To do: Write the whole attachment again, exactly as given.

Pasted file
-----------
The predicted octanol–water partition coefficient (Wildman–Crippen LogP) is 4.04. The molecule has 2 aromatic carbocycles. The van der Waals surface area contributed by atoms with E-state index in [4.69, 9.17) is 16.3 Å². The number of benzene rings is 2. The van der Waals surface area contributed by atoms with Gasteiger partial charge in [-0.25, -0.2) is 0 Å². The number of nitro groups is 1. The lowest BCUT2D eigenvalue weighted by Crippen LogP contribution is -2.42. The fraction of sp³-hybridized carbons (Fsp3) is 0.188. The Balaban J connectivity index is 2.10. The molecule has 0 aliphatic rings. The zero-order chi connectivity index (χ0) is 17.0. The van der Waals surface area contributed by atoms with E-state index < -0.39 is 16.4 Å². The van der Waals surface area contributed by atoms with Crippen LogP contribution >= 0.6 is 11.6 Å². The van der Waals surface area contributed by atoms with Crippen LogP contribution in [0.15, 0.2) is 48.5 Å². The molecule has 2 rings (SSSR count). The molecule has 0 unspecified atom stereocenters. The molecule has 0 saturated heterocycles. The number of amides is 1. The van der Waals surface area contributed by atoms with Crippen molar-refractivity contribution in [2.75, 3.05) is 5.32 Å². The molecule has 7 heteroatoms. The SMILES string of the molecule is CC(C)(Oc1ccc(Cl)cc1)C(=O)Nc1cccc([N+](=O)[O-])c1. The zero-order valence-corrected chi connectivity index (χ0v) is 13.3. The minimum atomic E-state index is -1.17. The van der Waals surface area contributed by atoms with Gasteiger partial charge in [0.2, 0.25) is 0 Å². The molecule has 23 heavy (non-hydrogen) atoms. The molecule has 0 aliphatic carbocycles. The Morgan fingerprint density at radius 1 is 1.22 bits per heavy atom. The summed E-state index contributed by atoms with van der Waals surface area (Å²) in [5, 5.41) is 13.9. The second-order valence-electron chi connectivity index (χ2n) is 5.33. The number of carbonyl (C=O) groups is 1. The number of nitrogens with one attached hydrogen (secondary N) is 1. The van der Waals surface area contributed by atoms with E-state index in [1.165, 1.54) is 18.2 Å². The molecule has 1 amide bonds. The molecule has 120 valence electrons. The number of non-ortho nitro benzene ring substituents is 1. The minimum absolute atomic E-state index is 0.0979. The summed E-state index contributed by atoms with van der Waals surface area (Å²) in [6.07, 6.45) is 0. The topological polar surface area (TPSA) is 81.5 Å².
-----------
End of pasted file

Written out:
The predicted octanol–water partition coefficient (Wildman–Crippen LogP) is 4.04. The molecule has 2 aromatic carbocycles. The van der Waals surface area contributed by atoms with E-state index in [4.69, 9.17) is 16.3 Å². The number of benzene rings is 2. The van der Waals surface area contributed by atoms with Gasteiger partial charge in [-0.25, -0.2) is 0 Å². The number of nitro groups is 1. The lowest BCUT2D eigenvalue weighted by Crippen LogP contribution is -2.42. The fraction of sp³-hybridized carbons (Fsp3) is 0.188. The Balaban J connectivity index is 2.10. The molecule has 0 aliphatic rings. The zero-order chi connectivity index (χ0) is 17.0. The van der Waals surface area contributed by atoms with E-state index < -0.39 is 16.4 Å². The van der Waals surface area contributed by atoms with Crippen LogP contribution >= 0.6 is 11.6 Å². The van der Waals surface area contributed by atoms with Crippen LogP contribution in [0.15, 0.2) is 48.5 Å². The molecule has 2 rings (SSSR count). The molecule has 0 unspecified atom stereocenters. The molecule has 0 saturated heterocycles. The number of amides is 1. The van der Waals surface area contributed by atoms with Crippen molar-refractivity contribution in [2.75, 3.05) is 5.32 Å². The molecule has 7 heteroatoms. The SMILES string of the molecule is CC(C)(Oc1ccc(Cl)cc1)C(=O)Nc1cccc([N+](=O)[O-])c1. The zero-order valence-corrected chi connectivity index (χ0v) is 13.3. The minimum atomic E-state index is -1.17. The van der Waals surface area contributed by atoms with Gasteiger partial charge in [0.2, 0.25) is 0 Å². The molecule has 23 heavy (non-hydrogen) atoms. The molecule has 0 aliphatic carbocycles. The Morgan fingerprint density at radius 1 is 1.22 bits per heavy atom. The summed E-state index contributed by atoms with van der Waals surface area (Å²) in [5, 5.41) is 13.9. The second-order valence-electron chi connectivity index (χ2n) is 5.33. The number of carbonyl (C=O) groups is 1. The number of nitrogens with one attached hydrogen (secondary N) is 1. The van der Waals surface area contributed by atoms with E-state index in [1.165, 1.54) is 18.2 Å². The molecule has 1 amide bonds. The molecule has 120 valence electrons. The number of non-ortho nitro benzene ring substituents is 1. The minimum absolute atomic E-state index is 0.0979. The summed E-state index contributed by atoms with van der Waals surface area (Å²) in [6.07, 6.45) is 0. The topological polar surface area (TPSA) is 81.5 Å².